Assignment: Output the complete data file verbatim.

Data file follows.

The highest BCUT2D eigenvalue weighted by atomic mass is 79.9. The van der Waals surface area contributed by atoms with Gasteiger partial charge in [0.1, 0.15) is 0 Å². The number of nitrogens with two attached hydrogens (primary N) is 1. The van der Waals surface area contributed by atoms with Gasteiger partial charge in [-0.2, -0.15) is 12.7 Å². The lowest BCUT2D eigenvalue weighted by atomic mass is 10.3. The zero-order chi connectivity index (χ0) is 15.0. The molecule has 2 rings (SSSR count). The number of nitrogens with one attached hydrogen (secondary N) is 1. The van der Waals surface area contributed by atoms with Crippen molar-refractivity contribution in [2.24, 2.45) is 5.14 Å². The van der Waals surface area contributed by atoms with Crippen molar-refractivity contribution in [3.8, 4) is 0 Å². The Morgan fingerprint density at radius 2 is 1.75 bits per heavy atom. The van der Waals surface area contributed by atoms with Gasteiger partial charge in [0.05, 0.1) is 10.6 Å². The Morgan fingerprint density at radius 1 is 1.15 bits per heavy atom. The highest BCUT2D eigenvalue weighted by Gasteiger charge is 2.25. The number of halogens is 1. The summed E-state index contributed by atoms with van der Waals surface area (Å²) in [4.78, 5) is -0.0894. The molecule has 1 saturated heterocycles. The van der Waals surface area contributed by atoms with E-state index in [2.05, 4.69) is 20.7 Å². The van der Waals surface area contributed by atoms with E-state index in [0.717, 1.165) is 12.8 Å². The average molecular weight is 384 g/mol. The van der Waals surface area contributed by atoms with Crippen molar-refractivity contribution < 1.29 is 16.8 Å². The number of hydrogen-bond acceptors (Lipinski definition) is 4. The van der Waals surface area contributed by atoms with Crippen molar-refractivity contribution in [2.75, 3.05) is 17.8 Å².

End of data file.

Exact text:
The highest BCUT2D eigenvalue weighted by atomic mass is 79.9. The van der Waals surface area contributed by atoms with Gasteiger partial charge in [0.1, 0.15) is 0 Å². The number of nitrogens with two attached hydrogens (primary N) is 1. The van der Waals surface area contributed by atoms with Gasteiger partial charge in [-0.2, -0.15) is 12.7 Å². The lowest BCUT2D eigenvalue weighted by atomic mass is 10.3. The zero-order chi connectivity index (χ0) is 15.0. The molecule has 2 rings (SSSR count). The number of nitrogens with one attached hydrogen (secondary N) is 1. The van der Waals surface area contributed by atoms with Crippen molar-refractivity contribution in [2.24, 2.45) is 5.14 Å². The van der Waals surface area contributed by atoms with Crippen molar-refractivity contribution in [3.8, 4) is 0 Å². The Morgan fingerprint density at radius 2 is 1.75 bits per heavy atom. The van der Waals surface area contributed by atoms with Gasteiger partial charge in [0.05, 0.1) is 10.6 Å². The Morgan fingerprint density at radius 1 is 1.15 bits per heavy atom. The highest BCUT2D eigenvalue weighted by Gasteiger charge is 2.25. The number of halogens is 1. The summed E-state index contributed by atoms with van der Waals surface area (Å²) in [4.78, 5) is -0.0894. The molecule has 1 saturated heterocycles. The van der Waals surface area contributed by atoms with E-state index in [2.05, 4.69) is 20.7 Å². The van der Waals surface area contributed by atoms with E-state index in [0.717, 1.165) is 12.8 Å². The average molecular weight is 384 g/mol. The van der Waals surface area contributed by atoms with Crippen molar-refractivity contribution < 1.29 is 16.8 Å². The number of hydrogen-bond acceptors (Lipinski definition) is 4. The van der Waals surface area contributed by atoms with Crippen molar-refractivity contribution in [2.75, 3.05) is 17.8 Å².